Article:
As a kid, no three words could strike more fear in my heart than “It’s cleaning day”. My mother is the type of person who, when observing you in the middle of a leisure activity, will say, “Oh good, you’re not busy. Help me paint the dining room.” And just like that your day of watching Saved By The Bell reruns while eating potato chips is over. Naturally, cleaning day was Saturday, the only day my very busy mother had time to clean the house thoroughly. (And the one day that I had absolutely nothing to do)
I was almost always enlisted to help, whether I agreed to it or not.
It isn’t that I hate having a clean space. I’m fastidious when it comes to tidiness and order, and I like to be organized. However, I also like to rest, and I am willing to overlook a mountain of unfolded clothes if it means I get to sit down, drink a cup of tea, and read a book. (Always)
My mother doesn’t understand because she grew up during a time when kids were basically one step up from indentured servants. They were working to pay off the debt they caused by being born, I guess. She had a heavy workload as a child that included homework, and she works hard now because she has always worked hard.
Me? I was given three household duties that I did poorly until my mother intervened. I dusted all the wooden furniture (we had a lot of wooden furniture), cleaned the bathroom, and swept and mopped the floor. Every weekend I had to be reminded to do them, even though I did the same three jobs each week. The first few times I did them, my mother had to go over and clean them again. Taking the time to explain how she did what she did so I wouldn’t forget.
Needless to say, I soon learned what her standards were and adhered to them. As per usual, I found a life lesson in this. (Leave it to me to make connections between things that are totally unrelated)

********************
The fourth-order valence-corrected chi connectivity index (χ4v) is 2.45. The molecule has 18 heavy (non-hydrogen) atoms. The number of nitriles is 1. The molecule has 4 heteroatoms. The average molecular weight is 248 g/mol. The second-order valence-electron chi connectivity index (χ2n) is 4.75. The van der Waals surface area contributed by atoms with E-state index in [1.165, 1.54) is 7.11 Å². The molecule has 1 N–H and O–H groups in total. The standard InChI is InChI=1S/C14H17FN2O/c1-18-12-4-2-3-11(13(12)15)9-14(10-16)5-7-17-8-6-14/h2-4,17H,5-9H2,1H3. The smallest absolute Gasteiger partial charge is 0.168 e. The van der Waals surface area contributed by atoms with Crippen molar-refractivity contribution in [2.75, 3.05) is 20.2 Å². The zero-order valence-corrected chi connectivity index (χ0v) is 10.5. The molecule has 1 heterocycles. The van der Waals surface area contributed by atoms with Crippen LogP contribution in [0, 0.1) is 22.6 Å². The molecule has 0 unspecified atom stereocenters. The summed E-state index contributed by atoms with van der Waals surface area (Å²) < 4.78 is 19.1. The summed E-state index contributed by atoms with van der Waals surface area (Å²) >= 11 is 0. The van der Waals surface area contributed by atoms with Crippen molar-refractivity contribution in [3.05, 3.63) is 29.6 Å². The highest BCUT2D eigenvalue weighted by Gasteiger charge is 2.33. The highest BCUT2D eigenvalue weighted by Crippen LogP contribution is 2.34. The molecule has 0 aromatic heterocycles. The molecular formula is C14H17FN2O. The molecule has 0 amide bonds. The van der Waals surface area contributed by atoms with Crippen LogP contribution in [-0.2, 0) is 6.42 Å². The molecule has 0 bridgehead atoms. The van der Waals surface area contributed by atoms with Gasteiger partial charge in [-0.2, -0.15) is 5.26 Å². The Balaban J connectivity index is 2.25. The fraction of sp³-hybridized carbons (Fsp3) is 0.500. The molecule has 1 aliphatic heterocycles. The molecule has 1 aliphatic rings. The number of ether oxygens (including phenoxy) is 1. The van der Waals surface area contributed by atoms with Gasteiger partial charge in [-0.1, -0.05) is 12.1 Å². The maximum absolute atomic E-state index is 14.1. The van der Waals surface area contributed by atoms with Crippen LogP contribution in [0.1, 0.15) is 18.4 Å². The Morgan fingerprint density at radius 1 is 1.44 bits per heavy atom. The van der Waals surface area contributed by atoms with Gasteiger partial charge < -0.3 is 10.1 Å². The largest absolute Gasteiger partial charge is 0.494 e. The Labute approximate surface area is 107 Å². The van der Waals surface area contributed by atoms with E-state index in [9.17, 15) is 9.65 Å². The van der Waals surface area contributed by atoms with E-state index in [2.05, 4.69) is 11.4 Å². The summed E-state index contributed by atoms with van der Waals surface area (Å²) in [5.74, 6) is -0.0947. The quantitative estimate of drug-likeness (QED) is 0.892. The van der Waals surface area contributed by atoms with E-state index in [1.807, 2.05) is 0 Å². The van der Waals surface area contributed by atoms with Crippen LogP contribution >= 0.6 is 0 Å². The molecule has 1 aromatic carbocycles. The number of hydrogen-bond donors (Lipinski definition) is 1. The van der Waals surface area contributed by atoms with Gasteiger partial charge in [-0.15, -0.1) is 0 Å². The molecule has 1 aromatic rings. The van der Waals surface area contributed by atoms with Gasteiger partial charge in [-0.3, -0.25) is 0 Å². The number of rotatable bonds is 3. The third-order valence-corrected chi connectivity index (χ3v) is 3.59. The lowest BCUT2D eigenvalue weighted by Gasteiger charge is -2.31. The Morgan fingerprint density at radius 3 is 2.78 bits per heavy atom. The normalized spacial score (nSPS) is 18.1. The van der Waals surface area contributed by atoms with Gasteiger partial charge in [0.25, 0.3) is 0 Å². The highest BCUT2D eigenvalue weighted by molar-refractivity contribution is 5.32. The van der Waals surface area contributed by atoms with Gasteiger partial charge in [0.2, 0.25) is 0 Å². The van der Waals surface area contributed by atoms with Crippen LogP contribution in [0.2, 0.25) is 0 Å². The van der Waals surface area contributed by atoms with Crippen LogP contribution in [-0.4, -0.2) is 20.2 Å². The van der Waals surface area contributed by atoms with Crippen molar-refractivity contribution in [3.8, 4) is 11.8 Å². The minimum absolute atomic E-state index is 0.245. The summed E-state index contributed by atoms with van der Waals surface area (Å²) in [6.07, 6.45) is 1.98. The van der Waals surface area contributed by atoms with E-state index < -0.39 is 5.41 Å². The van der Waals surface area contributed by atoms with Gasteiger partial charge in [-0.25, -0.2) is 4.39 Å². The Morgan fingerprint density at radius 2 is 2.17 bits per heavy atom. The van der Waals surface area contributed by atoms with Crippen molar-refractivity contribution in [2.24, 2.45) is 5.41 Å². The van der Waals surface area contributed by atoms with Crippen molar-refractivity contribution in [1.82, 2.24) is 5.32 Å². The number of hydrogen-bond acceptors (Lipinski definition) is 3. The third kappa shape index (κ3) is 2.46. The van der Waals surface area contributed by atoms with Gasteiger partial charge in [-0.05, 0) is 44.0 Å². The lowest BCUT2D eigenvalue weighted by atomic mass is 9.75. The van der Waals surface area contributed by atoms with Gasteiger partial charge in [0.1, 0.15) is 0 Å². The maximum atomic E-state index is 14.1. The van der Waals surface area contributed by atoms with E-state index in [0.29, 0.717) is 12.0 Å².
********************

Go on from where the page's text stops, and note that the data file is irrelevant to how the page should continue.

When I turned thirty, I made a vow to “clean house”. Anything that was not useful or productive–relationships, habits, belongings, etc… was thrown out. Simplicity was my new buzzword, and anything that added chaos or complication was rejected.
The way I see it, there are already too many things that are out of my control without me adding new ones. If I hadn’t simplified my life, I would still be clinging to relationships that were not going anywhere, and hoarding possessions that I never use.
Aleksandr Solzhenitsyn wrote, “Own only what you can always carry with you: know languages, know countries, know people. Let your memory be your travel bag.”
By refusing to be encumbered by excess baggage, I’m free to do whatever God wills. Being weighed down by possessions only looks appealing. The truth is the more you own, the more you feel the need to protect. That’s why I have such admiration for people who are monetarily wealthy but live modest lives because they aren’t defined by what they have.
Having a clean house means that you always know what you have. There’s a place for everything and everything is in its place. If dirt accumulates in a clean house, you always know where it is because it stands out.
I would say the same goes for your life. So, whenever possible, live clean, pack light, and get rid of the dirt.
Live Well 🙂